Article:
The mobile advertising industry saw significant growth in the first half of 2018. However, the defining factor of H1 2018 for the digital sphere was undoubtedly the General Data Protection Regulation (GDPR). In order to understand just how widely the GDPR impacted mobile advertising, we analyzed the relevant traffic across the Smaato platform in our latest Global Trends in Mobile Advertising report and uncovered the effects this regulation had on mobile ad spending and eCPMs.
In-app consent requirements are about to get a fresh makeover. In January 2017, the European Union (EU) proposed the ePrivacy Regulation to replace the ePrivacy Directive. Experts anticipate its passage in 2019 or 2020 and there will likely be a year-long transition phase before taking effect. Unless amended, the ePrivacy Regulation will impose broader opt-in consent requirements on publishers with EU-based end-users.
The first half of 2018 was a time of significant change for the mobile advertising industry — especially in the wake of the new European data privacy regulation, GDPR. Our newly-released Global Trends in Mobile Advertising report analyzes the ad requests and impressions from the Smaato platform in H1 2018 in order to identify the latest mobile advertising trends, including how the GDPR has affected mobile ad spending behavior.
Over the past year, I have been faced with a dilemma as a Product Manager at Smaato: Should we extend our support for VPAID on the client-side? This dilemma arose from statements floating around that range from predicting the end of VPAID to highlighting its growing demand. Let me take a step back from the rumors, define the purpose of VPAID as intended by its creators from the Interactive Advertising Bureau (IAB), and then move on to explain how we at Smaato chose to resolve this dilemma.
Apple's App Store seemed like a staggering success when it first launched in July 2008. With 800 apps and 10 million downloads in its first weekend of existence, the App Store offered enormous choice to owners of the iPhone 3G. Still, few could have predicted the enormous impact that the App Store would have. The App Store created a multi-billion dollar industry and ushered in the app ecosystem that's so dominant today.
China is increasingly recognized as a global powerhouse in technology and innovation — and, more recently, they are becoming a hub of creativity. It is for this reason that Cannes Lions launched China Day, a program featuring China’s thought leaders and pioneering practitioners, that will be held again this year.
Once thought of as an imitator, China is now paving its path as an innovator. And as the country continues to lead the way with major developments in areas such as mobile technology and AI, China is quickly becoming the country with which western companies are trying to keep up.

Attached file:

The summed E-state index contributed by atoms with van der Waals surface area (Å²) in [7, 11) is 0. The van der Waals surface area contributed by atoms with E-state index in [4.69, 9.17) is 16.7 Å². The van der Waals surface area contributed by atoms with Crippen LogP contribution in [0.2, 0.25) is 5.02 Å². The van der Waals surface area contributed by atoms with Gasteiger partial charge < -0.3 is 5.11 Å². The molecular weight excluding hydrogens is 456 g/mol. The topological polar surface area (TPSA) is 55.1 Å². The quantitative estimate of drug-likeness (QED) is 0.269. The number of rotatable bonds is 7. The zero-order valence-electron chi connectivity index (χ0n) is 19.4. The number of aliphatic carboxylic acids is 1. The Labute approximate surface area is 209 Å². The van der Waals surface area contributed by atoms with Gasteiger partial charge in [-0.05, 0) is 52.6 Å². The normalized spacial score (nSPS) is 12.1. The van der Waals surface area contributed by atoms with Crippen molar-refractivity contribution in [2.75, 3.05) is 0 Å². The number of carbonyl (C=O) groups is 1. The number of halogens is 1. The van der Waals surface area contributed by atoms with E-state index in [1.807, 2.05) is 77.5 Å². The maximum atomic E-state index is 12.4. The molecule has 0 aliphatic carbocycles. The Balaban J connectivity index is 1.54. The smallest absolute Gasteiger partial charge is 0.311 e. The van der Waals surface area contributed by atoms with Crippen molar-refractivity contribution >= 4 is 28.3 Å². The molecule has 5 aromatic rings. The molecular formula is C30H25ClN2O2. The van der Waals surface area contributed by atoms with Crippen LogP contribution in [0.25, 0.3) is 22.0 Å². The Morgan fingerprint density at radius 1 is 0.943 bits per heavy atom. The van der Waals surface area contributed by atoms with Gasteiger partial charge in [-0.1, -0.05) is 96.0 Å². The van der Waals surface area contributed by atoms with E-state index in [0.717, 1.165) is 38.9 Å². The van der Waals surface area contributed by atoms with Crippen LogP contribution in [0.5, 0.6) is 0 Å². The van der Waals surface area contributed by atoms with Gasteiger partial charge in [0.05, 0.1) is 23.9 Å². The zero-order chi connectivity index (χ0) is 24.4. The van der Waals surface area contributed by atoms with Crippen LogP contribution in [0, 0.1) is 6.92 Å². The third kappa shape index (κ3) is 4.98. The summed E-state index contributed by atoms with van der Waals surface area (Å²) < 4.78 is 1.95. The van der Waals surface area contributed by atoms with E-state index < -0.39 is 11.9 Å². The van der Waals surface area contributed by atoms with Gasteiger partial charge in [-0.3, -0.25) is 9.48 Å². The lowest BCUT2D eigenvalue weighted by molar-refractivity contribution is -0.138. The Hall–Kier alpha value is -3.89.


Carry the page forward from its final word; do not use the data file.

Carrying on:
Since Mary Meeker released the 2018 Internet Trends Report last week, the digital realm has been abuzz with what these 294 slides have to say about the future of our online world — including us here at Smaato.
Meeker is a renowned venture capitalist, and her annual Internet Trends Report is eagerly awaited each year across many digital industries. To break this data-packed presentation down for those specifically in the mobile advertising industry, we have identified the most relevant data points for mobile publishers and advertisers, and we will look at what these trends mean for the mobile advertising industry as a whole.
South Korea’s Personal Information Protection Act (“PIPA”) was enacted on September 30, 2011 and is considered to be one of the strictest data protection regimes in the world.
South Korea’s prior Public Agency Data Protection Act was largely limited. In the private sector, it applied only to those businesses that used telecommunications services. And in the public sector, the legislation covered all public agencies but lacked enough limits on government collection of data. The old Act was replaced with the more comprehensive PIPA, which applies to both public and private sectors. As a result, “more than 3.5 million public entities and private businesses are now regulated by common criteria and principles, and common enforcement mechanisms.”
After a year of legislative proceedings, the Standing Committee of the National People’s Congress of China enacted the Cybersecurity Law, taking effect on June 1, 2017. This move is illustrative of China’s increasing focus on cybersecurity and its intention to bring its cyber practices in line with global best practices for data privacy. The Cybersecurity Law appears to impose what some say to be “more onerous” requirements than even those imposed by the European Union’s General Data Protection Regulation (the “GDPR”).
Until now, the role of a data protection officer (DPO) had been largely undefined. Historically, data was considered primarily in the context of computing, and those given the role of a DPO were frequently professionals with an information and communications technology background. In fact, prior to the General Data Protection Regulation (GDPR), very few countries had required the appointment of a DPO or other data privacy role within an organization. Given the ubiquitous nature of technology today, the role and expectations of a DPO have diversified and expanded, especially in light of the GDPR.